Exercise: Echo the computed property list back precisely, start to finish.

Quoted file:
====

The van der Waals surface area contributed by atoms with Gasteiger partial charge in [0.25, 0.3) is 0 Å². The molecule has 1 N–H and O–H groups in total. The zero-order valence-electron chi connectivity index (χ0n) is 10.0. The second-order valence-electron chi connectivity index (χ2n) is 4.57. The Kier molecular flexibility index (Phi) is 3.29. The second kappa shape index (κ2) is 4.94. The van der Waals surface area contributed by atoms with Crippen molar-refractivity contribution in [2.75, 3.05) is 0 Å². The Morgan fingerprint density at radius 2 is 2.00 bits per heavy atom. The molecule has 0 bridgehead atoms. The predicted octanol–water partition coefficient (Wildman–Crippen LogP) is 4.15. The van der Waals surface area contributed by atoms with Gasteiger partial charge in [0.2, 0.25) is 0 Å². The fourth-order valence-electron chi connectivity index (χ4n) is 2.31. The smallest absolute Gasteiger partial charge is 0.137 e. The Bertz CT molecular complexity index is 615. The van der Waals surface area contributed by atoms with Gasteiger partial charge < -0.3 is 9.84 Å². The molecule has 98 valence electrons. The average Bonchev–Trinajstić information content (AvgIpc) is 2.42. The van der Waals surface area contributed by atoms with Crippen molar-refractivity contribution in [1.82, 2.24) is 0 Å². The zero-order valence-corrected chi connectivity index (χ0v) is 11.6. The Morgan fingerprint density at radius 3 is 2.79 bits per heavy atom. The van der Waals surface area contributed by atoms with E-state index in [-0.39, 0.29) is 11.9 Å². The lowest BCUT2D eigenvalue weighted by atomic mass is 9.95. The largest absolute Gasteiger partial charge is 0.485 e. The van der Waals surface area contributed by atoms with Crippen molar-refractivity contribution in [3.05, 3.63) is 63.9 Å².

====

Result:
The van der Waals surface area contributed by atoms with Gasteiger partial charge in [0.25, 0.3) is 0 Å². The molecule has 1 N–H and O–H groups in total. The zero-order valence-electron chi connectivity index (χ0n) is 10.0. The second-order valence-electron chi connectivity index (χ2n) is 4.57. The Kier molecular flexibility index (Phi) is 3.29. The second kappa shape index (κ2) is 4.94. The van der Waals surface area contributed by atoms with Crippen molar-refractivity contribution in [2.75, 3.05) is 0 Å². The Morgan fingerprint density at radius 2 is 2.00 bits per heavy atom. The molecule has 0 bridgehead atoms. The predicted octanol–water partition coefficient (Wildman–Crippen LogP) is 4.15. The van der Waals surface area contributed by atoms with Gasteiger partial charge in [0.2, 0.25) is 0 Å². The fourth-order valence-electron chi connectivity index (χ4n) is 2.31. The smallest absolute Gasteiger partial charge is 0.137 e. The Bertz CT molecular complexity index is 615. The van der Waals surface area contributed by atoms with Gasteiger partial charge < -0.3 is 9.84 Å². The molecule has 98 valence electrons. The average Bonchev–Trinajstić information content (AvgIpc) is 2.42. The van der Waals surface area contributed by atoms with Crippen molar-refractivity contribution in [1.82, 2.24) is 0 Å². The zero-order valence-corrected chi connectivity index (χ0v) is 11.6. The Morgan fingerprint density at radius 3 is 2.79 bits per heavy atom. The van der Waals surface area contributed by atoms with E-state index in [-0.39, 0.29) is 11.9 Å². The lowest BCUT2D eigenvalue weighted by atomic mass is 9.95. The largest absolute Gasteiger partial charge is 0.485 e. The van der Waals surface area contributed by atoms with Crippen molar-refractivity contribution in [3.05, 3.63) is 63.9 Å².